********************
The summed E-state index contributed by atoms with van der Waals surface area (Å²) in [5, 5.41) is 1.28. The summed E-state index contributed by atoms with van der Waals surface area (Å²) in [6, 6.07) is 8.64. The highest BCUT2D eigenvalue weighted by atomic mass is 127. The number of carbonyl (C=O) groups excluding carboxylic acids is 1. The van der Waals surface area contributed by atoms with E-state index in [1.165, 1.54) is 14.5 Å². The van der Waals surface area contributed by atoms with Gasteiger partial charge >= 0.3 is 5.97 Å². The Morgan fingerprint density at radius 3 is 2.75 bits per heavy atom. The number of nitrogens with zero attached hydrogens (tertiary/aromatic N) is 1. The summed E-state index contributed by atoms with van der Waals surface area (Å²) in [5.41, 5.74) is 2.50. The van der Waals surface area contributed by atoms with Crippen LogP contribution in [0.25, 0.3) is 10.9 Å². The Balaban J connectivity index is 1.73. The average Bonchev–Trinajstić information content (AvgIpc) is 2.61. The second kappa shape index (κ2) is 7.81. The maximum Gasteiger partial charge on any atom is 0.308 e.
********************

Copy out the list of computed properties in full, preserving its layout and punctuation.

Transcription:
The summed E-state index contributed by atoms with van der Waals surface area (Å²) in [5, 5.41) is 1.28. The summed E-state index contributed by atoms with van der Waals surface area (Å²) in [6, 6.07) is 8.64. The highest BCUT2D eigenvalue weighted by atomic mass is 127. The number of carbonyl (C=O) groups excluding carboxylic acids is 1. The van der Waals surface area contributed by atoms with E-state index in [1.165, 1.54) is 14.5 Å². The van der Waals surface area contributed by atoms with Gasteiger partial charge >= 0.3 is 5.97 Å². The Morgan fingerprint density at radius 3 is 2.75 bits per heavy atom. The number of nitrogens with zero attached hydrogens (tertiary/aromatic N) is 1. The summed E-state index contributed by atoms with van der Waals surface area (Å²) in [5.41, 5.74) is 2.50. The van der Waals surface area contributed by atoms with Crippen LogP contribution in [0.25, 0.3) is 10.9 Å². The Balaban J connectivity index is 1.73. The average Bonchev–Trinajstić information content (AvgIpc) is 2.61. The second kappa shape index (κ2) is 7.81. The maximum Gasteiger partial charge on any atom is 0.308 e.